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Trustee Overseeing Ontario Crypto King’s Bankruptcy Wants No Discharge Until $4.5 Million Payment

14 June 2024 12:34, UTC

The Trustee in charge of Ontario’s “Crypto King” Aiden Pleterski’s bankruptcy proceedings wants a judge to deny the accused a discharge from bankruptcy. The accounting firm, Grant Thornton, says the 25-year-old should return more than $4.5 million in assets and funds that are currently untraceable.

Grant Thornton made this known in its latest report, stating that Pleterski has been uncooperative. The Trustee says the self-proclaimed crypto king has yet to account for a watch he bought for $360,000, about $2.7 million worth of cryptocurrency, and at least $500,000 allegedly spent trading digital assets, most of which he used for online gaming. Reports on Pleterski have also noted that he lost some of the amount to gambling.

While several reliable crypto casinos with best payouts allow users to deposit and withdraw funds using digital assets, these establishments don’t require players to verify their identity and often don’t have anti-money laundering (AML) measures in place, giving players more freedom, but also making it difficult for the occasional bad actor like Pleterski to go relatively unnoticed.

An Ontario Superior Court had ordered Pleterski and AP Private Equity Ltd., the crypto king’s company, into bankruptcy in August 2022. The court appointed Grant Thornton as the Trustee at the time.

Jake Wiebe, a Grant Thornton senior vice president, specified in a recent Trustee report that Pleterski maintained his lavish lifestyle and that the undisclosed funds and assets were used to support the extravagance. According to the report:

“Given Pleterski’s history and continued lack of cooperation, the trustee is very concerned that Pleterski’s continued travel and extravagance is being funded by assets that should be surrendered to the trustee.”

Evidence of continued extravagance includes several social media posts of expensive items, including a custom-made Spider-Man costume he wore for Halloween. There is also a post of Pleterski driving a luxury McLaren car in Los Angeles, California.

Grant Thornton’s bankruptcy report also contains other details of Pleterski’s dealings. The 670-page report, the sixth one since August 2022, notes that as recently as March, the crypto king used video gaming platforms to transfer more than US$500,000. Investigations show that one of the transactions was a transfer of US$280,000 to a third-party service, CS Virtual Trade Ltd. Seeing as video games are a channel for Pleterski’s transactions, the Trustee’s report includes a court order that compels Valve Corporation, the developer of gaming platform Steam, to freeze all of his accounts. This hopefully prevents the accused from any trading or liquidation via the gaming service or any online gambling platform.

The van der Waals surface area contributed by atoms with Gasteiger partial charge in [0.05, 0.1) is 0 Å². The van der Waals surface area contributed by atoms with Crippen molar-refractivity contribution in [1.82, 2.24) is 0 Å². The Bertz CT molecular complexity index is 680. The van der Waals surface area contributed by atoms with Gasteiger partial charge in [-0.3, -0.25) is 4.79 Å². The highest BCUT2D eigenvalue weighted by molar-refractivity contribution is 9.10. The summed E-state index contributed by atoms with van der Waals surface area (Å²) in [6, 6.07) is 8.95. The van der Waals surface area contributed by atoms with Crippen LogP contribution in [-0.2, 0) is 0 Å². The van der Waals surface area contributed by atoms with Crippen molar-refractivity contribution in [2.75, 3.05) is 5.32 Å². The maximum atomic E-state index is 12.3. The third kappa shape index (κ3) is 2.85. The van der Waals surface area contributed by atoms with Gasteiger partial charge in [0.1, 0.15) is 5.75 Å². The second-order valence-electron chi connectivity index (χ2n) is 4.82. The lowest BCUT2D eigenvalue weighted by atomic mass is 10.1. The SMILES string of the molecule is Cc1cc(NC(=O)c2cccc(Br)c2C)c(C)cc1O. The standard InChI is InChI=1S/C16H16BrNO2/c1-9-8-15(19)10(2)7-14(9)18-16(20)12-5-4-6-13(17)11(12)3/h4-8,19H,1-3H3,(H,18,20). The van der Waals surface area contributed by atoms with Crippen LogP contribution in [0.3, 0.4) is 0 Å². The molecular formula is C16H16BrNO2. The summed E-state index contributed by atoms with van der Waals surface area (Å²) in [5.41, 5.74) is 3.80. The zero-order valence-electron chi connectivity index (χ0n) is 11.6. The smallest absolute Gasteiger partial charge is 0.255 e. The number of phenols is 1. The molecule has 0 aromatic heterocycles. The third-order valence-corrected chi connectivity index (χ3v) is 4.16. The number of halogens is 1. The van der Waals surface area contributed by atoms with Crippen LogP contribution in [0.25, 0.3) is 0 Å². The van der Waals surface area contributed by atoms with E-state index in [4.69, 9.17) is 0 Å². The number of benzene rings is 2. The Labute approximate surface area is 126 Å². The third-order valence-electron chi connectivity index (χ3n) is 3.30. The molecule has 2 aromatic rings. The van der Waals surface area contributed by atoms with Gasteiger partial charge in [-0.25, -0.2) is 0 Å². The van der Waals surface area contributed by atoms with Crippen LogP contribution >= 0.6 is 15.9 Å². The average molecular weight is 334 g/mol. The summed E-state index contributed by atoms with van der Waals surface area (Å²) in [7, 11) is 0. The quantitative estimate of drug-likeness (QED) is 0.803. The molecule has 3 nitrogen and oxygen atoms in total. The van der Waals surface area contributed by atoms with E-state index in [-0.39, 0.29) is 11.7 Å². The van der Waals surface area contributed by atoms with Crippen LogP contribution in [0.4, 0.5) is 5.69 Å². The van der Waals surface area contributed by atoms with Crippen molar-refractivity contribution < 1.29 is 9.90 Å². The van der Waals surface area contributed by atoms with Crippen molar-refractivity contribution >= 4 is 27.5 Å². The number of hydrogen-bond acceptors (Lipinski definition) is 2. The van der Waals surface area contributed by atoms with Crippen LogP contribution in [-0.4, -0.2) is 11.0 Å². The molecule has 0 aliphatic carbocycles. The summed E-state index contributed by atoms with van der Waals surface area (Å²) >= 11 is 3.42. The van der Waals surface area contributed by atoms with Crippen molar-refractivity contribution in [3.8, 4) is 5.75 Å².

Grant Thornton considered it necessary to investigate Pleterski’s dealings with video games following claims that the crypto king had several in-game assets he could sell for gaming currency or real fiat. Since the case began, authorities have successfully seized over $3.35 million worth of assets. This is a small fraction compared to the $40 million Pleterski allegedly received as investment payments. Pleterski allegedly only invested 1.6% of the total funds received.

The Trustee’s investigations into gaming began on July 12, 2023, when Pleterski boasted on a live stream with popular influencer Adin Ross about an inventory of in-game knives worth several hundred thousand dollars. Grant Thornton then reached out to Pleterski, who later claimed weeks later that the assets were fake. To confirm, the Trustee requested Pleterski’s login information and asked Steam for account activity. So far, neither request was granted.

Pleterski and associate Colin Murphy were eventually arrested on May 14, and have been charged with one count of fraud of over $5,000. The Durham Region’s police chief Peter Moreira called it the “largest fraud investigation” in the region. Pleterski made bail the same day after his parents put up a $100,000 surety. Persons accused of more than $5,000 face a prison term of up to 14 years.

Photo by Melinda Gimpel on Unsplash